Dear Umbra,

I was really energized by your column on cargo bicycles. I still own a car, but I drive it less and less, mostly to haul stuff and to travel when I want to wear a nice dress. So, a cargo bike solves the hauling problem. The other problem is that my skirt gets caught in the bicycle chain. Many decades ago, bicycles came with chain guards and even skirt guards to keep the flapping hem out of the machinery. I have seen pictures of European bicycles with such shields, but I can’t find one here in my hilly city. I need lots of gears because of the hills, so I can’t just import an Amsterdam model. Do you know any wonderful manufacturers out there who can solve my problem?

Racje
Berkeley, Calif.

Dearest Racje,

In Europe, where things are flatter and cycling for transport has a longer history, there is also a tradition of cycling in a stately manner with your Victorian dress or tailcoat — Arthur Conan Doyle wrote an entire Sherlock Holmes story around a lady cyclist. He did not mention the skirt guard, which is a metal or plastic shield attached to the rear bike fender, covering the spokes and keeping skirts/tails/capes from entanglement. A chain guard — a sort of curvy box around the bracket and chain — often complements the skirt guard.

Tuck it or shuck it.

It’s true that these objects do not seem to be available in the United States, and are available only as part of the whole-bike package on European commuter bikes. I couldn’t find them for individual sale either, so I’m afraid I don’t have an easy shopping solution for you. I hope a Gristhead will write in with a little-known source. In the meantime, all I can offer are two manufacturing solutions and a few riding tips.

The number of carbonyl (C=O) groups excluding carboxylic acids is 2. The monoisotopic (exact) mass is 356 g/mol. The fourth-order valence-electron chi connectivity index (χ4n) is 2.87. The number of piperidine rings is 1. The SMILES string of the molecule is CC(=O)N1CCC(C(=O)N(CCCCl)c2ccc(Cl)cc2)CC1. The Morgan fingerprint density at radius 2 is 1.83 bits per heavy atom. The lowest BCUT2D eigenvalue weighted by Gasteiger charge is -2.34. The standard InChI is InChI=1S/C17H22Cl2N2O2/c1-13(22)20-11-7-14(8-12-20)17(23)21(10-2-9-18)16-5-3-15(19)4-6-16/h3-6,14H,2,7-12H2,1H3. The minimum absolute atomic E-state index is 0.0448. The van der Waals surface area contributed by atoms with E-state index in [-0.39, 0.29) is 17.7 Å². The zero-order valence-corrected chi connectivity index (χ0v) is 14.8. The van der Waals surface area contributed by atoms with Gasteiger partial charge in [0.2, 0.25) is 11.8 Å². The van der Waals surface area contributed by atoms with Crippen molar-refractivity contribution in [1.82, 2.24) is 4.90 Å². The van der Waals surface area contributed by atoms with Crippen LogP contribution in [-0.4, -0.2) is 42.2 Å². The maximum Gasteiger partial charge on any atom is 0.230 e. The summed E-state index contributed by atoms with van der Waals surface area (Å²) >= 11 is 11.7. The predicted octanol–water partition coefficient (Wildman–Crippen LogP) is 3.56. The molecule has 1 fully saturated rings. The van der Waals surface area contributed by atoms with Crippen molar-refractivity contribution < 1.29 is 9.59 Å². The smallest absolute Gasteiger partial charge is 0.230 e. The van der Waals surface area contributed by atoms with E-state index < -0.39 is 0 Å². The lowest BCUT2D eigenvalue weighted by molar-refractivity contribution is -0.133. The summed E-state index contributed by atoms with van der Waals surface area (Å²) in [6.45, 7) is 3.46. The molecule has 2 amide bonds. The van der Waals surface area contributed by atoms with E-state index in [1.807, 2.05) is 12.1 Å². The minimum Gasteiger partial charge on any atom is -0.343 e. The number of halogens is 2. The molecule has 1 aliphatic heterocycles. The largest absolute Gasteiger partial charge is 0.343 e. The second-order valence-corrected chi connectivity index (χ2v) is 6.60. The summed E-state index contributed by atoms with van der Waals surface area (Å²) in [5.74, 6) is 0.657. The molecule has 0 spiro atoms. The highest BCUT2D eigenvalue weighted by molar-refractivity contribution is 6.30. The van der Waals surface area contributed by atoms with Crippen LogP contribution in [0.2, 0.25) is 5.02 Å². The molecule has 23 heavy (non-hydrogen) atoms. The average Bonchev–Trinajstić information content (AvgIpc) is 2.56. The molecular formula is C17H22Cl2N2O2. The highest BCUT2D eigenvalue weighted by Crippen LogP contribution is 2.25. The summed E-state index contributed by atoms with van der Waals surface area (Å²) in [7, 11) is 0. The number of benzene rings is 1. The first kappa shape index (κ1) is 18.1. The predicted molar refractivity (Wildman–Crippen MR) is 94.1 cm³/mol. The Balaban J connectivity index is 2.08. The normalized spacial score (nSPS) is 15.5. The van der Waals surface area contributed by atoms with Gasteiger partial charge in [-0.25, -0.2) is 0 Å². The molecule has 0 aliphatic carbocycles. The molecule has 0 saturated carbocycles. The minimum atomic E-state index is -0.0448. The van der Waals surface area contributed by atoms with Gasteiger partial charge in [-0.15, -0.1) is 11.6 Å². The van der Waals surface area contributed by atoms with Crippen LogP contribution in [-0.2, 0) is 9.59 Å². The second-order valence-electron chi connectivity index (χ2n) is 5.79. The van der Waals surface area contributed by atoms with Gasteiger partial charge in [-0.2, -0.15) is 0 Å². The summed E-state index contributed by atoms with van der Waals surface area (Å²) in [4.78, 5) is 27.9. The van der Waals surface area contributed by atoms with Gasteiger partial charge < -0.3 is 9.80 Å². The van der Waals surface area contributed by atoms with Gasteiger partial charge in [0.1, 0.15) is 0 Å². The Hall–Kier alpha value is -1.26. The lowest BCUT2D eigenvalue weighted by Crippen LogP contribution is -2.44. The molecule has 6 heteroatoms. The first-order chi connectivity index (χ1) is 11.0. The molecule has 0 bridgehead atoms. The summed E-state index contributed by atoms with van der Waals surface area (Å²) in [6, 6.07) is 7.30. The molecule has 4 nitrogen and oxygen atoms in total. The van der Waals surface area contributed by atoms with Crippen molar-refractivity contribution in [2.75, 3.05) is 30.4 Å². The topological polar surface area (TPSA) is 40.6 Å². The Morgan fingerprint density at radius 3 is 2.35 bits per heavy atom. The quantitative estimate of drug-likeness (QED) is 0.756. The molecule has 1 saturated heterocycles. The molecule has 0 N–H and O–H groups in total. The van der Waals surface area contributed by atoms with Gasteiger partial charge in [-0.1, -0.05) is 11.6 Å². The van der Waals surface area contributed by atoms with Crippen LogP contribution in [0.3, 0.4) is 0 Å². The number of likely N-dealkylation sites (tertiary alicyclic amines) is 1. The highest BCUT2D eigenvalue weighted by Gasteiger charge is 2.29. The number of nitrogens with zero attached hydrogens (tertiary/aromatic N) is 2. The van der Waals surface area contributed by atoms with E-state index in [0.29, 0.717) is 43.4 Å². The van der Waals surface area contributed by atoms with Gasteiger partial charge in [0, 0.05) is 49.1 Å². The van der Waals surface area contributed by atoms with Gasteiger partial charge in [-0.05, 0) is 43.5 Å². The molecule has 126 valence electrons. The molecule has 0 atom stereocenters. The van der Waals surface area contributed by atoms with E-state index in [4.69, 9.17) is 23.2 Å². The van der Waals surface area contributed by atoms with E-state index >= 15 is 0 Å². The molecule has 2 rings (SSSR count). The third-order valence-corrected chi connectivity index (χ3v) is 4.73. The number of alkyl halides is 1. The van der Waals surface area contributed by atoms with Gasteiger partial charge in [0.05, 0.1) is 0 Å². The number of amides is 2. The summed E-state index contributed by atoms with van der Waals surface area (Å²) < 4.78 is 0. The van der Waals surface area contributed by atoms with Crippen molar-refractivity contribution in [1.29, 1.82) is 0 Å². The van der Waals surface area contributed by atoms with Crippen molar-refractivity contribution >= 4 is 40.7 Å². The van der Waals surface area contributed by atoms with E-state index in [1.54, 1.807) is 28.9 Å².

In Berkeley and other bike-mad cities and towns, you should be able to hunt down a small-scale bike fabricator who could build custom skirt and chain guards. I would start by looking for a few small bike shops with that punkish, bike messengerish attitude and asking them what the options are around town. It might be that these stores actually know where to buy pre-made guards; hopefully one of them will know a person who can build you one. You may already have come across my second manufacturing-related suggestion, which seems to be all over the web: make your own skirt guard out of fabric, cable ties or wire, and a pair of scissors.

Until you solve the skirt/chain guard issue, we need to keep the skirt out of the spokes by hitching it up. You likely already have thought about wearing shorts under the dress and vanquishing the skirt entirely during the ride by tucking it into a waistband or bunching it with a rubber band. I also came across the genius and ladylike idea of shortening a long skirt for riding by safety-pinning it to a thigh garter — this would reduce an A-line or longer to a thigh-high, and add to the glamour factor. We don’t wish to arrive wrinkled. Perhaps instead of bunching the skirt to reduce its volume we should fold it, accordion style, before pinning or tucking it. Or it just may be that we can’t wear longer, fuller skirts on the bicycle until we make our own chain guard.

Skortishly,
Umbra